Food for Thought

5 Tips for a Pet-Safe Valentine's Day

Posted by Holly Everett on Feb 14, 2017 10:28:25 AM

Did you know that one in five pet parents buy a Valentine’s Day gift for their furry friends every year? That means nearly one billion dollars will be spent treats or toys for the pets that show us unconditional love, every single day of the year! A special treat or toy for your dog or cat is the perfect gift on the day that we receive flowers and chocolates from the special humans in our lives.

While you are showing your pet some extra love, don’t forget that our favorite gifts can pose harmful risks to our furry friends. Poison control experts see a rise in cases around February 14th, many involving chocolate or lilies, a flower that’s potentially fatal to cats. Valentine’s Day can be full of love for humans and their pets—as long as dangerous items are kept out of paws’ reach! 

Happy couple with puppy relaxing on sofa at home.jpeg

Valentine's Day Pet Safety Tips

If you're sending a bouquet of flowers to a cat lover, specify to your florist that that contain no lilies and sift through the arrangement for other dangerous flowers and plants. If your pet is suddenly suffering from symptoms such as lethargy, vomiting, or diarrhea, he or she may have ingested a flower or plant. Keep these beautiful bouquets in a place where cats or dogs can't reach!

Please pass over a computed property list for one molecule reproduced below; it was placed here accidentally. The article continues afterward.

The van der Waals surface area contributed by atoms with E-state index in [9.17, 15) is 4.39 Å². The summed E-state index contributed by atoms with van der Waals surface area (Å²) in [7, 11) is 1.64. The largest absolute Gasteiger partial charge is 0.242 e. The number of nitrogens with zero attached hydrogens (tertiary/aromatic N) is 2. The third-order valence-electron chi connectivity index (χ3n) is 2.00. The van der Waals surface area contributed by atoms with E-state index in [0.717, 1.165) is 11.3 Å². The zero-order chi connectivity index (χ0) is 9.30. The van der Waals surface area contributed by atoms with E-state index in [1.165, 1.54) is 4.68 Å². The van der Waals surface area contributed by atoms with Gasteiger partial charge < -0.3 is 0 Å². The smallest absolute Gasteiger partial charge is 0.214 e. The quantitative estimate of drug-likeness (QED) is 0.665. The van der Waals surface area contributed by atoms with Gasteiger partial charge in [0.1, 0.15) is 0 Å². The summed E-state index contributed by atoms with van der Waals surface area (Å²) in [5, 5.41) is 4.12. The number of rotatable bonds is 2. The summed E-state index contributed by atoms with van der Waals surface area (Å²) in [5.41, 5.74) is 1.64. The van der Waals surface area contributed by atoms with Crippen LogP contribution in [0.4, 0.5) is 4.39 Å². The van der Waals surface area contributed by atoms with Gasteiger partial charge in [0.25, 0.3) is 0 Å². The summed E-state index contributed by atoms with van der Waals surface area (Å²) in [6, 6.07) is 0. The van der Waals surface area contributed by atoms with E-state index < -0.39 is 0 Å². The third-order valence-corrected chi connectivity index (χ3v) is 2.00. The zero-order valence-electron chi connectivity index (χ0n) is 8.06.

Spilled wine, a half a glass of champagne or some leftover liquor are nothing to cry over until a curious pet finds the spill. Because animals are smaller than humans, a little bit of alcohol can do a lot of harm, causing vomiting, diarrhea, lack of coordination, central nervous system depression, tremors, difficulty breathing, metabolic disturbances.

Educated pet owners know that all types of chocolate are potentially life-threatening when ingested by pets. Methylxanthines are caffeine-like stimulants that affect gastrointestinal, neurologic and cardiac function—they can cause vomiting, diarrhea, hyperactivity, seizures and an abnormally elevated heart rate. The high-fat content in lighter chocolates can potentially lead to a life-threatening inflammation of the pancreas. Be sure not to leave a box of chocolates where pets can get their paws on them!

Nosy cats and playful pups could burn themselves or knock over a candle if candles are left unattended. While it's nice to set the evening aglow, these flames cause some serious damange.

Gift Wrapping
Immediately dispose of tape, ribbons, bows, wrapping paper, cellophane and balloons after presents have been opened—if swallowed, these long, stringy and “fun-to-chew” items could get lodged in your pet’s throat or digestive tract, causing her to choke or vomit.

Be aware of these Valentine's Day safety tips while you show your significant other some extra love so your pets can enjoy the day, too!

Topics: Pet Health


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